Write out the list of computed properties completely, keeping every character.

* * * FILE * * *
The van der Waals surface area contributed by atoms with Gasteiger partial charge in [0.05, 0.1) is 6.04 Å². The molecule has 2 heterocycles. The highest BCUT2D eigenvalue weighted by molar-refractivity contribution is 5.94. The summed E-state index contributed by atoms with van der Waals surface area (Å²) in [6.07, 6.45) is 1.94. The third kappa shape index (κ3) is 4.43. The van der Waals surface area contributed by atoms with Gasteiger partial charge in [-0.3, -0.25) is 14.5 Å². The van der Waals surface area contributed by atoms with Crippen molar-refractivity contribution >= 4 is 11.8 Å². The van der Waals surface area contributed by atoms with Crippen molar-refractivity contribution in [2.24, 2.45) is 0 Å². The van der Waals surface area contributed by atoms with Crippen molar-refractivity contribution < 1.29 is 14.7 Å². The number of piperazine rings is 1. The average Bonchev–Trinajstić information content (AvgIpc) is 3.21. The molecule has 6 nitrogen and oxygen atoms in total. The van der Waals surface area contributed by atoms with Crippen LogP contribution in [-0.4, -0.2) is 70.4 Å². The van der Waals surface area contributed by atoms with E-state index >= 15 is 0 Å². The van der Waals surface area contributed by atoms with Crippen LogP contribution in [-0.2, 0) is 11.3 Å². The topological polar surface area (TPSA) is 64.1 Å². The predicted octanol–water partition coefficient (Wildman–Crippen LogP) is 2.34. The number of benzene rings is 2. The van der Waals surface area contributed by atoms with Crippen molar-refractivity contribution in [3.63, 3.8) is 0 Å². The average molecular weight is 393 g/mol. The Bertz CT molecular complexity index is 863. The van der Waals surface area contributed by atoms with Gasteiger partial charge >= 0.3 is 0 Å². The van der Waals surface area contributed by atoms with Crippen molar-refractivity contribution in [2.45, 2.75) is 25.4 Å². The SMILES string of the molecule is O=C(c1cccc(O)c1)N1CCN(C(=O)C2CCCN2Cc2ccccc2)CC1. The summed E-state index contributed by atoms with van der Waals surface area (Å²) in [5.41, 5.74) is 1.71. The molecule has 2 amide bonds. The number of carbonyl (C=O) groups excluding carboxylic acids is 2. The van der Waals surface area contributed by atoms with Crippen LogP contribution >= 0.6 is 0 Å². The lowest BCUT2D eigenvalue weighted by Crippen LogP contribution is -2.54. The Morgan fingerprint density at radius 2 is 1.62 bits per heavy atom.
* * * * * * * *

The van der Waals surface area contributed by atoms with Gasteiger partial charge in [0.05, 0.1) is 6.04 Å². The molecule has 2 heterocycles. The highest BCUT2D eigenvalue weighted by molar-refractivity contribution is 5.94. The summed E-state index contributed by atoms with van der Waals surface area (Å²) in [6.07, 6.45) is 1.94. The third kappa shape index (κ3) is 4.43. The van der Waals surface area contributed by atoms with Gasteiger partial charge in [-0.3, -0.25) is 14.5 Å². The van der Waals surface area contributed by atoms with Crippen molar-refractivity contribution >= 4 is 11.8 Å². The van der Waals surface area contributed by atoms with Crippen molar-refractivity contribution in [2.24, 2.45) is 0 Å². The van der Waals surface area contributed by atoms with Crippen molar-refractivity contribution < 1.29 is 14.7 Å². The number of piperazine rings is 1. The average Bonchev–Trinajstić information content (AvgIpc) is 3.21. The molecule has 6 nitrogen and oxygen atoms in total. The van der Waals surface area contributed by atoms with Crippen LogP contribution in [-0.4, -0.2) is 70.4 Å². The van der Waals surface area contributed by atoms with E-state index >= 15 is 0 Å². The van der Waals surface area contributed by atoms with Crippen LogP contribution in [-0.2, 0) is 11.3 Å². The topological polar surface area (TPSA) is 64.1 Å². The predicted octanol–water partition coefficient (Wildman–Crippen LogP) is 2.34. The number of benzene rings is 2. The van der Waals surface area contributed by atoms with Crippen molar-refractivity contribution in [3.63, 3.8) is 0 Å². The average molecular weight is 393 g/mol. The Bertz CT molecular complexity index is 863. The van der Waals surface area contributed by atoms with Gasteiger partial charge >= 0.3 is 0 Å². The van der Waals surface area contributed by atoms with Crippen molar-refractivity contribution in [2.45, 2.75) is 25.4 Å². The SMILES string of the molecule is O=C(c1cccc(O)c1)N1CCN(C(=O)C2CCCN2Cc2ccccc2)CC1. The summed E-state index contributed by atoms with van der Waals surface area (Å²) in [5.41, 5.74) is 1.71. The molecule has 2 amide bonds. The number of carbonyl (C=O) groups excluding carboxylic acids is 2. The van der Waals surface area contributed by atoms with Crippen LogP contribution >= 0.6 is 0 Å². The lowest BCUT2D eigenvalue weighted by Crippen LogP contribution is -2.54. The Morgan fingerprint density at radius 2 is 1.62 bits per heavy atom.